With a reluctant helping hand from film director Alfred Hitchcock, no less
The Secret of Terror Castle is the first case for the Three Investigators — aka Jupiter Jones, Pete Crenshaw and Bob Andrews, teenage boys living in Southern California circa 1964. Mastermind Jupiter has recently won a contest that earned him 30 days of access to a Rolls Royce and chauffeur, convenient since none of the boys are old enough to drive yet.
Somehow Jupiter finagles Alfred Hitchcock into hiring them to find a haunted house for him where he can film his next picture. Even more conveniently, there’s a likely location nearby, the former home of a silent film star whose career was ruined when talking movies revealed he spoke in a high-pitched lisp. No one has been able to stay for more than an hour inside the house since the disgraced movie star’s mysterious disappearance, as spooky sounds of a phantom organ and uncontrollable feelings of terror cause them to flee. The boys need to make sure it’s really haunted and plan their own visit to the “Terror Castle.” Is it really haunted, and if so by what — or whom?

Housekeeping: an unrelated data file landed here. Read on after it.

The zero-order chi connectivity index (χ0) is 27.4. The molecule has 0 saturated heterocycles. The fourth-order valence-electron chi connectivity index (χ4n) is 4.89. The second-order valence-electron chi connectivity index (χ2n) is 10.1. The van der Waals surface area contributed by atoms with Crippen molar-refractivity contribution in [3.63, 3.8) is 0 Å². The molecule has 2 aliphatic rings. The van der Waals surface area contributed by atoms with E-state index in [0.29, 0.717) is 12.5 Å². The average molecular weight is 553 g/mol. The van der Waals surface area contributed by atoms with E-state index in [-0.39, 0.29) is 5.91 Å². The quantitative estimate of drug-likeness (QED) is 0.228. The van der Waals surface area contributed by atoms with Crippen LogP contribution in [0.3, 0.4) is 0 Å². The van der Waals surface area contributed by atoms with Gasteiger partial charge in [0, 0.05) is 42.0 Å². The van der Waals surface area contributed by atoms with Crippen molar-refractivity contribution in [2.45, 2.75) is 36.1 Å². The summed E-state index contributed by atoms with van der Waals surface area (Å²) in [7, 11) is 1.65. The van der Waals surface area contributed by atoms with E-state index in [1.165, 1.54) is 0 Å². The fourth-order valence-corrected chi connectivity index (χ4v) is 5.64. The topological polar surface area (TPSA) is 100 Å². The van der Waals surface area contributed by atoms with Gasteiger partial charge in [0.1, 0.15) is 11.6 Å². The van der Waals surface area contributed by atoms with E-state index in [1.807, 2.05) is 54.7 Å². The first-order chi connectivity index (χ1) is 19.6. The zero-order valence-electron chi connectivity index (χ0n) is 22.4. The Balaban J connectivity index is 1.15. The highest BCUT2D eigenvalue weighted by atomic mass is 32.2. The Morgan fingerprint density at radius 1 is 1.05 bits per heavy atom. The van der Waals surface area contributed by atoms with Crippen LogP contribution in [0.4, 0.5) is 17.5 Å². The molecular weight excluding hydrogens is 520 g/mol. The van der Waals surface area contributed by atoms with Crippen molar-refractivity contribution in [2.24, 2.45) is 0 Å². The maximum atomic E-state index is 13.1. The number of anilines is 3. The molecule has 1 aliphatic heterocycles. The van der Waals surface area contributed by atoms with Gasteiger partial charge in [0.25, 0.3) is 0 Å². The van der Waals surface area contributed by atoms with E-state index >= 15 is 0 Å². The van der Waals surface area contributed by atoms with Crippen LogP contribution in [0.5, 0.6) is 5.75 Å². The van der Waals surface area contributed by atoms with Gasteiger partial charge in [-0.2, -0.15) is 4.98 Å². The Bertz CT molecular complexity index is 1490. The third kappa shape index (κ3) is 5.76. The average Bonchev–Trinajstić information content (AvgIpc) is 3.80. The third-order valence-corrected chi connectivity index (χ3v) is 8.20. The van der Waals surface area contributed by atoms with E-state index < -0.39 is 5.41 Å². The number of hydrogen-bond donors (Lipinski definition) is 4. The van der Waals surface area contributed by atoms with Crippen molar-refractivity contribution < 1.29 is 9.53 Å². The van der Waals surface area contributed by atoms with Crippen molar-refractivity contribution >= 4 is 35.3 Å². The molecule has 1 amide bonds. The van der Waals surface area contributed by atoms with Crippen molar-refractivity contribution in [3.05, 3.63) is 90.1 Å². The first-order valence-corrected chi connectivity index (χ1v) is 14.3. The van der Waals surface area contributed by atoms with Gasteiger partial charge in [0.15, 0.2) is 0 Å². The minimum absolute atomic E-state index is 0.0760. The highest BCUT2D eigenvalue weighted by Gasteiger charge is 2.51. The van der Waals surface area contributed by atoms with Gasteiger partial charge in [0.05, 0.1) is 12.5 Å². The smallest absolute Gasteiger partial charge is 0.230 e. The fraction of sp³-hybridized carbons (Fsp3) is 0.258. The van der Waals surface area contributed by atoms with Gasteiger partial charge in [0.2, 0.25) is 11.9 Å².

I loved these books growing up, ranking them just below Trixie Belden and ahead of Nancy Drew. This debut was first published in 1964, so the series and I were born at the same time (no need to speculate on who has aged better, thank you very much). Reading it as an adult, there is nothing scary or spooky about the story, but I still loved the Three Investigators’ Rube Goldberg-esque “office” arrangements in the junkyard of Jupiter’s Uncle Titus. There are lots of those little details that really spoke to children growing up in an era without CGI or fancy special effects to create realistic paranormal atmospheres. We did it with our own brains, kids!
I probably gave this one a half-star extra just for nostalgia, as the ending was easy to figure out at my advanced age. But now that I’ve located a source for the whole series, I will keep reading and hope the magic never dims so much that they are no longer appealing.